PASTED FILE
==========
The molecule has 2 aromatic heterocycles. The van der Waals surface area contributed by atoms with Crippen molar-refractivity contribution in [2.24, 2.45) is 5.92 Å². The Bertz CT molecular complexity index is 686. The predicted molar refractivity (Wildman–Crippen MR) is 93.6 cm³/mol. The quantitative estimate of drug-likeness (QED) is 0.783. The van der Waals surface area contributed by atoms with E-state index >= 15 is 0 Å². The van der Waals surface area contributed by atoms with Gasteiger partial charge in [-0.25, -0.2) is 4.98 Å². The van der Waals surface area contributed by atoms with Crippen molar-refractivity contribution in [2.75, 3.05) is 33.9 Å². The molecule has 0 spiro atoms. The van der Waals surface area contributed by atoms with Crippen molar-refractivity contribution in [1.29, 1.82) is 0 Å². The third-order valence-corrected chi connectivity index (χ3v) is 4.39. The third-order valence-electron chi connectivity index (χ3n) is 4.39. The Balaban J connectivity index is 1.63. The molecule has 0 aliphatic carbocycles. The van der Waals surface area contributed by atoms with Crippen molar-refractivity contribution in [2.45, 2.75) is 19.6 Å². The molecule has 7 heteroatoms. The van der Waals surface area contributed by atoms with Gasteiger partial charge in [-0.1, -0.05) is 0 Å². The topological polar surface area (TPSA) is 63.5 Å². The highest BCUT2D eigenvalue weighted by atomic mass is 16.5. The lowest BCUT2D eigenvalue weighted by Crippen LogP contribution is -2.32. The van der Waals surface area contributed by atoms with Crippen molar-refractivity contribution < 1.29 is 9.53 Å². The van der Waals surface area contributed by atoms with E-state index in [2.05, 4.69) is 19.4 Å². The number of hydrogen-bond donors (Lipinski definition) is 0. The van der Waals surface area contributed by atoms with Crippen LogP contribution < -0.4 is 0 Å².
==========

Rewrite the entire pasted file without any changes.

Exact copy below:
The molecule has 2 aromatic heterocycles. The van der Waals surface area contributed by atoms with Crippen molar-refractivity contribution in [2.24, 2.45) is 5.92 Å². The Bertz CT molecular complexity index is 686. The predicted molar refractivity (Wildman–Crippen MR) is 93.6 cm³/mol. The quantitative estimate of drug-likeness (QED) is 0.783. The van der Waals surface area contributed by atoms with E-state index >= 15 is 0 Å². The van der Waals surface area contributed by atoms with Gasteiger partial charge in [-0.25, -0.2) is 4.98 Å². The van der Waals surface area contributed by atoms with Crippen molar-refractivity contribution in [2.75, 3.05) is 33.9 Å². The molecule has 0 spiro atoms. The van der Waals surface area contributed by atoms with Crippen molar-refractivity contribution in [1.29, 1.82) is 0 Å². The third-order valence-corrected chi connectivity index (χ3v) is 4.39. The third-order valence-electron chi connectivity index (χ3n) is 4.39. The Balaban J connectivity index is 1.63. The molecule has 0 aliphatic carbocycles. The van der Waals surface area contributed by atoms with Crippen molar-refractivity contribution in [2.45, 2.75) is 19.6 Å². The molecule has 7 heteroatoms. The van der Waals surface area contributed by atoms with Gasteiger partial charge in [-0.1, -0.05) is 0 Å². The topological polar surface area (TPSA) is 63.5 Å². The highest BCUT2D eigenvalue weighted by atomic mass is 16.5. The lowest BCUT2D eigenvalue weighted by Crippen LogP contribution is -2.32. The van der Waals surface area contributed by atoms with Crippen molar-refractivity contribution < 1.29 is 9.53 Å². The van der Waals surface area contributed by atoms with E-state index in [2.05, 4.69) is 19.4 Å². The number of hydrogen-bond donors (Lipinski definition) is 0. The van der Waals surface area contributed by atoms with Crippen LogP contribution < -0.4 is 0 Å².